The three methods of indemnity are:
1. Express Indemnity: This method involves a specific provision in a contract or agreement that clearly states the indemnifying party’s obligations and responsibilities in the event of a loss or liability.
2. Implied Indemnity: This method arises from the circumstances of the contract or agreement and is not explicitly stated in the contract. It is typically used in situations where one party has assumed a legal duty or responsibility to protect the other party from potential losses.
3. Contribution Indemnity: This method is used in situations where multiple parties are liable for a loss or liability, and each party contributes a portion of the indemnity to cover the loss or liability.
The purpose of an indemnity agreement is to shift the risk of loss from one party (the indemnified party) to another party (the indemnifying party) in the event of a specified event or occurrence. This can include losses arising from breaches of contract, third-party claims, or other unforeseen events. An indemnity agreement can help to protect the indemnified party from financial losses, and can also serve as a form of insurance for the indemnifying party. Additionally, indemnity agreements can be used to transfer risk between parties in situations where one party may be more able to bear the risk, such as in the case of a large corporation indemnifying a small business.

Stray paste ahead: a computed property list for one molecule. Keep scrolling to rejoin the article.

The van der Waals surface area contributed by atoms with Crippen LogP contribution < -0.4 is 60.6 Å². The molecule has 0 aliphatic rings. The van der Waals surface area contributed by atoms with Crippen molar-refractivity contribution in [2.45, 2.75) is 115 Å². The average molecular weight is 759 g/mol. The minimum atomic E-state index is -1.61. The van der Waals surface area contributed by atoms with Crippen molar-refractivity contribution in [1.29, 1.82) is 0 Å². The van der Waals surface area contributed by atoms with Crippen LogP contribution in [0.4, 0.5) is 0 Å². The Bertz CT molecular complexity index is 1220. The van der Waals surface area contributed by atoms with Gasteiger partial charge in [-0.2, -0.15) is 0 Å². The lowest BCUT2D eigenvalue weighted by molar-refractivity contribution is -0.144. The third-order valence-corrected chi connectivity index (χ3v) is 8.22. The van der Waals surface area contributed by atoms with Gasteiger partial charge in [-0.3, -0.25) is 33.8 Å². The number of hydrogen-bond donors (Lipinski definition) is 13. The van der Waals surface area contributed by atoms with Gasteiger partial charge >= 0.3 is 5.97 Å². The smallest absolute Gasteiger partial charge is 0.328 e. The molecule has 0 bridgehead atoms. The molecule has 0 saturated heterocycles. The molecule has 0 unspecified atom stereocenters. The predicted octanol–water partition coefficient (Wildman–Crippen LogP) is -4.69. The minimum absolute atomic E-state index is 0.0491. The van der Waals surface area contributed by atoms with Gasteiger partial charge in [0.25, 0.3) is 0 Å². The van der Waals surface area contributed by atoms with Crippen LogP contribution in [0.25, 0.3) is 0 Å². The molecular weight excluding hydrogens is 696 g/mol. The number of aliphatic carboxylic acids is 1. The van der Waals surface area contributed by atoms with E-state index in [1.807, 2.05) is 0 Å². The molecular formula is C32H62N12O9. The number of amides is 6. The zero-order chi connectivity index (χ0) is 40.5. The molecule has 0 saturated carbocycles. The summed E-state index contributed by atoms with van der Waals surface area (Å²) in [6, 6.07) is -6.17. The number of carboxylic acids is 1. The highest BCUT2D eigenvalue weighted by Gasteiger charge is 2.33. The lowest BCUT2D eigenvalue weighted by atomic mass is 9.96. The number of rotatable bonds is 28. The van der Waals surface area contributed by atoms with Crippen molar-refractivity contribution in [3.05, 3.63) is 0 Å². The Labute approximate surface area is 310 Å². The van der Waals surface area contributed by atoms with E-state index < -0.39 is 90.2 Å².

An indemnity clause is a provision in a contract that requires one party (the indemnifier) to take financial responsibility for any losses or liabilities that the other party (the indemnified) may incur as a result of a specific event or circumstances outlined in the contract. The indemnity clause is used to shift the risk of potential losses from one party to another and is commonly used in commercial contracts to protect against specific risks. The purpose of an indemnity clause is to provide financial protection for the indemnified party in case of any losses or liabilities that may arise due to the actions or inactions of the indemnifier. It is also used to protect parties from third-party claims and is commonly used in situations where one party is taking on a higher level of risk, such as in construction and real estate transactions.